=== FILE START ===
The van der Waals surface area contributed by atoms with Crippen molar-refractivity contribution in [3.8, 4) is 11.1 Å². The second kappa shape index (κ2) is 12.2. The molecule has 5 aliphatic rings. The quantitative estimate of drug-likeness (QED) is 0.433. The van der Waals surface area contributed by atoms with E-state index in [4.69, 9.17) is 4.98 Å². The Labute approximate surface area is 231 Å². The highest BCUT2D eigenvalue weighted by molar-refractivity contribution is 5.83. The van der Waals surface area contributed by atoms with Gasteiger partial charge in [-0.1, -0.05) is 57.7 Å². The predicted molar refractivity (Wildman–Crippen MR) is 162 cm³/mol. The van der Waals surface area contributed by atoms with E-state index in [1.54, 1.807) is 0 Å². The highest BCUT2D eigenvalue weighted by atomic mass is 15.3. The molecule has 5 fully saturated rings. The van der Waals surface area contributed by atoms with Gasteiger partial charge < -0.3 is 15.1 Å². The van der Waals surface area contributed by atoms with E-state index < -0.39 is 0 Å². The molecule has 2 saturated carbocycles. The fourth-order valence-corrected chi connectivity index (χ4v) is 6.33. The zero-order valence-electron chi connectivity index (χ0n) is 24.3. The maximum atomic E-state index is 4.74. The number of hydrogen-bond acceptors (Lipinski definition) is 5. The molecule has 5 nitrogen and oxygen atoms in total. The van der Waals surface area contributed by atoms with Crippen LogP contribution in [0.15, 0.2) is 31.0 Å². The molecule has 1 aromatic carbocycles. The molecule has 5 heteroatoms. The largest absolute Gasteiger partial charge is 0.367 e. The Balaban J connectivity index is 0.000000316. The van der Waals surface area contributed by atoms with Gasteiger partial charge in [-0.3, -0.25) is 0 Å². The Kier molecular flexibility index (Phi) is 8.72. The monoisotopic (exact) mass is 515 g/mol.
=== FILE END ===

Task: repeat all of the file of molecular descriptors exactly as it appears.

The van der Waals surface area contributed by atoms with Crippen molar-refractivity contribution in [3.8, 4) is 11.1 Å². The second kappa shape index (κ2) is 12.2. The molecule has 5 aliphatic rings. The quantitative estimate of drug-likeness (QED) is 0.433. The van der Waals surface area contributed by atoms with E-state index in [4.69, 9.17) is 4.98 Å². The Labute approximate surface area is 231 Å². The highest BCUT2D eigenvalue weighted by molar-refractivity contribution is 5.83. The van der Waals surface area contributed by atoms with Gasteiger partial charge in [-0.1, -0.05) is 57.7 Å². The predicted molar refractivity (Wildman–Crippen MR) is 162 cm³/mol. The van der Waals surface area contributed by atoms with E-state index in [1.54, 1.807) is 0 Å². The highest BCUT2D eigenvalue weighted by atomic mass is 15.3. The molecule has 5 fully saturated rings. The van der Waals surface area contributed by atoms with Gasteiger partial charge < -0.3 is 15.1 Å². The van der Waals surface area contributed by atoms with E-state index < -0.39 is 0 Å². The molecule has 2 saturated carbocycles. The fourth-order valence-corrected chi connectivity index (χ4v) is 6.33. The zero-order valence-electron chi connectivity index (χ0n) is 24.3. The maximum atomic E-state index is 4.74. The number of hydrogen-bond acceptors (Lipinski definition) is 5. The molecule has 5 nitrogen and oxygen atoms in total. The van der Waals surface area contributed by atoms with Crippen LogP contribution in [0.15, 0.2) is 31.0 Å². The molecule has 1 aromatic carbocycles. The molecule has 5 heteroatoms. The largest absolute Gasteiger partial charge is 0.367 e. The Balaban J connectivity index is 0.000000316. The van der Waals surface area contributed by atoms with Gasteiger partial charge in [-0.3, -0.25) is 0 Å². The Kier molecular flexibility index (Phi) is 8.72. The monoisotopic (exact) mass is 515 g/mol.